Rare Book Monthly

Articles - July - 2013 Issue

A Casual Tour through the Salon du Livre in Paris

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Papiers dominotés.

2 - Papiers dominotés

As I was passing through the alleys of the Salon, I was suddenly attracted to the quiet stand of the Italian bookseller Giuseppe Solmi, where some wonderful sheets of coloured papers were hanging from a wire just like drying clothes. They were composed of small repetitive geometric forms or drawings. “These are 'papiers dominotés', or paste papers (or wood-block papers), they were sometimes used as end-papers”, Mr Solmi told me as proudly as if speaking about his own children. And he sure loves his paste papers. The way he talks about them, touches them and looks for your approval while exhibiting them say it all... These types of papers were first used to cover up objects or even as wall papers but in the late 17th century, it became quite fashionable to use them as paper boards or even end-papers. The cheapest ones ended up covering peddling books while the nicest ones were used as end-papers in full-morocco bindings. Some are quite common, like the golden stars, others are more original. “They would print a first set of designs with wood-blocks,” the bookseller said, “then print another one upon it, with a different ink. They could do it three or four times, each time making sure the design would match the previous ones.” This is a work of precision. “People who are looking for these items are not necessarily the same who buy books. There is a very specific market. Look at this one!” He unfolded a magnificent in-folio piece of paper with golden flowers printed on it. “This is not gold, as you know - it would have been way too expensive. This is copper.” The result is still beautiful. According to Mr Solmi, the best end-papers were printed in Germany and their current price varies from 100 euros to 1,000 euros a sheet. As far as books are concerned, I still put the contents above all – no matter the binding, the rarity nor the end-papers. If I can not enjoy my reading, it is pointless to me. I must confess, though, that I found it quite hard to resist the magic of these “papiers dominotés”.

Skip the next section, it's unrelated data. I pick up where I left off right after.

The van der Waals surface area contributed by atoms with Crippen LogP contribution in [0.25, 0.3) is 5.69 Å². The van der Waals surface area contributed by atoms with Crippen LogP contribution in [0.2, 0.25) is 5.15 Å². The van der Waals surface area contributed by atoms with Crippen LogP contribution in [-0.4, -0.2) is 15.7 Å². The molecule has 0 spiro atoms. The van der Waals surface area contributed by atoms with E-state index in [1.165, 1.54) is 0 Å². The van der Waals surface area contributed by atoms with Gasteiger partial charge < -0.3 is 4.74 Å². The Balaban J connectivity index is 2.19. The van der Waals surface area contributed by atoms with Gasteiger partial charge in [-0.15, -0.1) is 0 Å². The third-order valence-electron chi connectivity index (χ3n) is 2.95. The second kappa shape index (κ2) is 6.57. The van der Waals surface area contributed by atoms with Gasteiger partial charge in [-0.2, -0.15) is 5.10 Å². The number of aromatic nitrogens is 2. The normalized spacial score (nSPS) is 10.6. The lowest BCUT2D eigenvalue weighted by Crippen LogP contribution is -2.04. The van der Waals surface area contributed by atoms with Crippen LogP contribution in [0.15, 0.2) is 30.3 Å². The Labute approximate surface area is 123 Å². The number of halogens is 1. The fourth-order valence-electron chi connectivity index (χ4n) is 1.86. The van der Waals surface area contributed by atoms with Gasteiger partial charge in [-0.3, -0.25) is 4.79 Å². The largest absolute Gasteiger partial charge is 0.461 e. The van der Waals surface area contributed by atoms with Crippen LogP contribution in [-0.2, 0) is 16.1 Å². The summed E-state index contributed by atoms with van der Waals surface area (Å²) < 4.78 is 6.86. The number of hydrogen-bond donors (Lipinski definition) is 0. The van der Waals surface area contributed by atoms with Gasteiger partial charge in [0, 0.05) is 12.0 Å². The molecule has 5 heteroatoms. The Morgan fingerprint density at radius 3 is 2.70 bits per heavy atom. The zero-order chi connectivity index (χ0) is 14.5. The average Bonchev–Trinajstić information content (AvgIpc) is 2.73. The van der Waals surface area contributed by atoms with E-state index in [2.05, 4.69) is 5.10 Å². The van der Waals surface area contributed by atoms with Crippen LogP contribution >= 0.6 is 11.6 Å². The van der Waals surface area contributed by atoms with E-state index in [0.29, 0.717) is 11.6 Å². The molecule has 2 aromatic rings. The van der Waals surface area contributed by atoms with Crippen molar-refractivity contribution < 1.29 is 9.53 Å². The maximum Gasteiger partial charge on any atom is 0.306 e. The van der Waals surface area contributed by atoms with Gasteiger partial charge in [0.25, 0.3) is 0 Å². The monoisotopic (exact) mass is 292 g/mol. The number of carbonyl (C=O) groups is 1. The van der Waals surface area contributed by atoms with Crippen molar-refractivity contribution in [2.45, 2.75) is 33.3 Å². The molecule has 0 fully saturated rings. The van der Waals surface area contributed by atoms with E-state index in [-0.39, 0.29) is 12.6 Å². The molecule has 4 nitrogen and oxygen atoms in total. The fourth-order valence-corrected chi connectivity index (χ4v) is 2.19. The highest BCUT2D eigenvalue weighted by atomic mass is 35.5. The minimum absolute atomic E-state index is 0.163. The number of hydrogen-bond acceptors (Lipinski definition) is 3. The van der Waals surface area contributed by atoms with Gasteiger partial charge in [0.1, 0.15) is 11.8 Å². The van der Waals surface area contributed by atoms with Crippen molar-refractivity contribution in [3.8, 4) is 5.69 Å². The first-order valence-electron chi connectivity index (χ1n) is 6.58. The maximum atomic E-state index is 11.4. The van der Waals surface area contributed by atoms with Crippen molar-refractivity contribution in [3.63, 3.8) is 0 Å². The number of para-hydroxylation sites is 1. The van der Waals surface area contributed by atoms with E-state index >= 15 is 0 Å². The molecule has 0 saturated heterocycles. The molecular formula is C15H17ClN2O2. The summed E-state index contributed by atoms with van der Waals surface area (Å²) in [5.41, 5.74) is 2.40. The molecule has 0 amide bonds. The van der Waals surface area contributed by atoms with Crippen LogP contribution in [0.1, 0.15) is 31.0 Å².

3 - Modern binding, contemporary calf

The Parisian Hérodote bookshop specializes in travel books. No wonder they offered two sets of Captain Cook’s voyages. The first one, a regular first French edition, was composed of 14 volumes in a contemporary binding and in great condition. This book remains as powerful as ever, with its magnificent engravings and yet-to-be-matched contents. Nevertheless, this copy was an ordinary one compared to the second one... The binding was attractive but somehow peculiar. From where I was standing, I found it hard to determine whether it was contemporary or not. Mr. Olivier was spying at me from a distance – he enjoyed my confusion for awhile but eventually came to rescue me. He spoke with excitement : “Beautiful, isn’t it ? This is the first English edition of Cook’s travels – except for the third one with its in-folio Atlas. It was bound by the English master binder Aquarius in the 1970s”. He stopped there, smiling. I was still glaring at the glittering gildings. Something was puzzling here. “The leather, maybe?” asked the joyful bookseller. “Hum, yes... what about it? “It is a contemporary Russia leather, from the 18th century. Unusual, isn’t it ?

Rare Book Monthly


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